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Keeping Our Children Safe: Back to School Safety Tips

By Samuetta Hill Drew

Keeping our children safe is a key and vital role for parents. An essential part of this role is instilling in our children, regardless of age, the necessary tools required to be successful in life. Among those tools is self-protection.

Any good parent/guardian wants to protect their child(ren) at all times, but realistically we cannot be with them 24/7. Therefore, teaching your child(ren) how to protect themselves when alone and not with you is important.

The “Buddy System” is a good, safe and effective tool regardless of your child’s age. Teach them to use it for their and their friend’s safety. Two individuals together are less vulnerable than one alone. As they walk home from school or work make sure they have a friend to walk with. As a child my parents would tell my friend and I to “stay together.”

This is a good safety tool for someone that is entering college to practice as well. Walking alone on campus, especially at night, puts them more at risk than walking with someone.

Secondly, it is very important for you to empower your child to trust their gut. This is a key element of their safety. So often we teach children, especially girls, to be polite at all times. This means they may be polite to someone despite what their body and instincts are telling them about that person.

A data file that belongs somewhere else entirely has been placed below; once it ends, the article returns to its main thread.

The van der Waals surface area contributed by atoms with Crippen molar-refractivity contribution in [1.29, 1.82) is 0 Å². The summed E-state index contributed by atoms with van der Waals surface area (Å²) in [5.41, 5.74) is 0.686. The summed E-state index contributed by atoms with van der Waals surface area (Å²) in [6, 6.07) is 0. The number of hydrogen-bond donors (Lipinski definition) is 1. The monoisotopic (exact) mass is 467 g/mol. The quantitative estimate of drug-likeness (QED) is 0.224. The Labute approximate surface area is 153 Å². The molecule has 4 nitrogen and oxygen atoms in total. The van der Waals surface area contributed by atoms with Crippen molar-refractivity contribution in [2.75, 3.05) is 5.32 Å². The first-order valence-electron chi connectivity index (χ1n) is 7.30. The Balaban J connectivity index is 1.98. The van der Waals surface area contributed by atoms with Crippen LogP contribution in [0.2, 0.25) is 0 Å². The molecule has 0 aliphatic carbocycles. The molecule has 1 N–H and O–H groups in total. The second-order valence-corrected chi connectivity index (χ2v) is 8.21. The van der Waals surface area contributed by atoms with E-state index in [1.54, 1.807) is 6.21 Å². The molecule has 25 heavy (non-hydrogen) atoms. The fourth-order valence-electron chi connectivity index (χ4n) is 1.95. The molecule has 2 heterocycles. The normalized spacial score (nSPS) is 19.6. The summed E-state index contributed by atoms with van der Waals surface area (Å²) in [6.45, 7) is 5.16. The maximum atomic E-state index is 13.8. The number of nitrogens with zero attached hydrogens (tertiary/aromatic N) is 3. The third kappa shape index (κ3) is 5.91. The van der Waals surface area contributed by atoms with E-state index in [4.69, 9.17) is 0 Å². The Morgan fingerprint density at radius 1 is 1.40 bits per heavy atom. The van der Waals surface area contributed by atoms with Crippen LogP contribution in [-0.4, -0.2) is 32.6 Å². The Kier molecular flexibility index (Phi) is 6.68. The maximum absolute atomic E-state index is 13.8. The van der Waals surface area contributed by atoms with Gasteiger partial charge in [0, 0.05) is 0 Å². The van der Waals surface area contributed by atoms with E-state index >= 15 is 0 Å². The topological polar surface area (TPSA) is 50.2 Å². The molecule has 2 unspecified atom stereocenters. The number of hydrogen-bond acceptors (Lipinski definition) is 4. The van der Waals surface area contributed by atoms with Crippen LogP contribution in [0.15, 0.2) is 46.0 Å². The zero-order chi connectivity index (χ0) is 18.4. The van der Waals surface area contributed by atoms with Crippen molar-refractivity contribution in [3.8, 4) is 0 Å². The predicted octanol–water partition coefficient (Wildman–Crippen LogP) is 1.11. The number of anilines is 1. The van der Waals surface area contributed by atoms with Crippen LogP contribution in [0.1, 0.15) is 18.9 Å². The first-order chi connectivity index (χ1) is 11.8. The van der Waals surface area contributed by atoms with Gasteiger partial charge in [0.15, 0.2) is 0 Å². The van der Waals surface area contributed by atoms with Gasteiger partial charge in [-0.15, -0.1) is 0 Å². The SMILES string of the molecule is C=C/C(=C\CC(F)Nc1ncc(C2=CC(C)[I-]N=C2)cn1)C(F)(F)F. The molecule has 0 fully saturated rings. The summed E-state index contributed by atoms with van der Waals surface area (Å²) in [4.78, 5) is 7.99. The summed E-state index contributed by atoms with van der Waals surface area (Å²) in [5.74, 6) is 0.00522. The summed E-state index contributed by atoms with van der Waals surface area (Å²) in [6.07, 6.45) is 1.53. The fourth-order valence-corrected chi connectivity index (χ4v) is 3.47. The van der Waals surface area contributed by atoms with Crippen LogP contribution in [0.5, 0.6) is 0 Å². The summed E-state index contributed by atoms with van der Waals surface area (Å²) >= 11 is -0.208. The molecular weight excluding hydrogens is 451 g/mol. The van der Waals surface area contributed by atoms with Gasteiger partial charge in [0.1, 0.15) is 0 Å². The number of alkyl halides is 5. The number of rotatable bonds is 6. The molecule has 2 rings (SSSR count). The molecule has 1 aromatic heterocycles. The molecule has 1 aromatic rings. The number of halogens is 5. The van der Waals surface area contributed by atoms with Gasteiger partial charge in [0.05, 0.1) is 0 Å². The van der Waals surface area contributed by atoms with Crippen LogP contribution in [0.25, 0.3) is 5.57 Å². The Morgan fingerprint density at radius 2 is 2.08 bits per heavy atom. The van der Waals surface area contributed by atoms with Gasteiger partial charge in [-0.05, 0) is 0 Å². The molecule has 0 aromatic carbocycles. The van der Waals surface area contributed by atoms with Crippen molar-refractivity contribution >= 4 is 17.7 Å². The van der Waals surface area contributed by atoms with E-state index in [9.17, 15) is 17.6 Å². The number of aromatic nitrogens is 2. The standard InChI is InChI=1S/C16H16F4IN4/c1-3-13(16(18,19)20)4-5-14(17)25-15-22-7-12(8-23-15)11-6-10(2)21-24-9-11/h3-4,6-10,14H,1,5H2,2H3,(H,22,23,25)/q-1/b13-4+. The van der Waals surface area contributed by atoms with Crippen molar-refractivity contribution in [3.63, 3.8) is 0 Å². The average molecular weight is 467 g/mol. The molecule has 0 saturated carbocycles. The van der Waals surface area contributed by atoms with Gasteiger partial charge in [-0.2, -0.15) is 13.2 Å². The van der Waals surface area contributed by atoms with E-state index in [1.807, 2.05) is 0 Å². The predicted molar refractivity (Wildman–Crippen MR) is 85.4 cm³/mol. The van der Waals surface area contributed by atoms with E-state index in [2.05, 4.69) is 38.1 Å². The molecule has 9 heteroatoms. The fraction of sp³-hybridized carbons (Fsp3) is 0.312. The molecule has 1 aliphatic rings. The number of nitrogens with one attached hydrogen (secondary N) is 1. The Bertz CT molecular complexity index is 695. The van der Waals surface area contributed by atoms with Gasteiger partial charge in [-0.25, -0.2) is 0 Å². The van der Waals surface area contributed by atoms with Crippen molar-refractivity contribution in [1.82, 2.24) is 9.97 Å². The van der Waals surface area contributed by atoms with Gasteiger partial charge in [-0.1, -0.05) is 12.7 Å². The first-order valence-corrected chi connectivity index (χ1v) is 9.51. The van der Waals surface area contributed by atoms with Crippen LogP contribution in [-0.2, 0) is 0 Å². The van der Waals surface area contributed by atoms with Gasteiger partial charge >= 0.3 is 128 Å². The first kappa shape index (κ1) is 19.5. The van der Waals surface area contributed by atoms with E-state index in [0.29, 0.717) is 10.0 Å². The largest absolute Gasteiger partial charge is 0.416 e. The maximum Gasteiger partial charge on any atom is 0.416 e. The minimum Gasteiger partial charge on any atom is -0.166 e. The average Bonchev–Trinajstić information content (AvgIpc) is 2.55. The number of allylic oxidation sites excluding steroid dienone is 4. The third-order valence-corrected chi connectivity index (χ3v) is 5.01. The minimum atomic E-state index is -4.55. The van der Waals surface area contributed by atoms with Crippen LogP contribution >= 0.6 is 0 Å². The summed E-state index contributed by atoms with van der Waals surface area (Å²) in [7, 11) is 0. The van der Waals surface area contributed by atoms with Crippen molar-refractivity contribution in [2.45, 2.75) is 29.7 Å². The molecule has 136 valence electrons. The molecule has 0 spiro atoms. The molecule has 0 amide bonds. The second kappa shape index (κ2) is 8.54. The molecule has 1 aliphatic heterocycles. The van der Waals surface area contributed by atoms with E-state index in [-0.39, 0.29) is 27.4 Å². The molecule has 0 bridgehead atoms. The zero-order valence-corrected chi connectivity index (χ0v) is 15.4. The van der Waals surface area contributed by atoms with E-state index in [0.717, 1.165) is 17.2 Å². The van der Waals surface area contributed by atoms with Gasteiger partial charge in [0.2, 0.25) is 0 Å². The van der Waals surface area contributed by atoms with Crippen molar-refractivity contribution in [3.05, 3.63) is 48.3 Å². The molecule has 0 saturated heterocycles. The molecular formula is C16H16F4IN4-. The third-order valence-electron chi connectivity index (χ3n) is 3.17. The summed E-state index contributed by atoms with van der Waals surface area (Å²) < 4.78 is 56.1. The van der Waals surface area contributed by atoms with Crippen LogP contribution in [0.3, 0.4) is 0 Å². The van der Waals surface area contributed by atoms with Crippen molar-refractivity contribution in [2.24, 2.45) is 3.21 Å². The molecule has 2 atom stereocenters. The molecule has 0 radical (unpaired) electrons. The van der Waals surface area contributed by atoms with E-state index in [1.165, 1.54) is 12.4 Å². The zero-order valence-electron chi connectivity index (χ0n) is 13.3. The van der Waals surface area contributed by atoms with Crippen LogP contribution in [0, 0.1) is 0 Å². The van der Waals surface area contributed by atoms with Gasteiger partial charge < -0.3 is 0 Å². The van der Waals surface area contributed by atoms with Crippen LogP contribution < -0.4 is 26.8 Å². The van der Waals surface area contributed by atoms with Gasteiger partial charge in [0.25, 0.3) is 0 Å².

Give them the freedom to say “no” when they feel uncomfortable. This can start as easy as not requiring them to give someone a hug goodbye. If that action makes them uncomfortable give them permission to verbally say goodbye and refuse the hug. A hug should not be a requirement.

Next, it is important as a parent you know your child(ren)’s friends. Invest your time and energy into their lives and pay attention to who they are hanging out with. Simultaneously, teach your child the difference between what a real friend will ask of them and what someone who is acting like a friend, but does not have their best interest in mind, may ask. This applies to friends in real life as well as online friends. Think about this, a young person rarely knows 5,000 people in real life so why do they have 5,000 Instagram followers? Establish the boundaries around online friends and hold them to it.

Sometimes it is easier for a young person to talk to a trusted adult in their life that is not a parent. Naturally children do not want to disappoint parents and sometime feel more comfortable sharing details of a situation with someone other than a parent. Make sure your child has trusted (key word) adults in their life. It can be a grandparent, aunt, uncle or best friend. Give them the freedom to talk with them.

It is also important that you give your child(ren) the freedom to speak with you about any subject, no matter how uncomfortable it may make you feel. These lines of communication should begin with statements such as “you can talk to me about anything” and mean it. This type of statement should be said when your child is young and repeatedly periodically (not daily or even weekly) throughout their childhood and even longer. It is essential you establish those lines of communication, so they feel at ease talking with you about anything, including sensitive topics, without you becoming preachy or judgmental. This open line of communication enables you to help steer your child in the right direction versus turning to their friends who may offer them misguided information, not intentionally, but because of their own lack of wisdom or knowledge.

Keeping an Eye on Safety on behalf of our loved ones is a full-time commitment but well worth the investment. Next week will be the final segment in this Back-to-School series.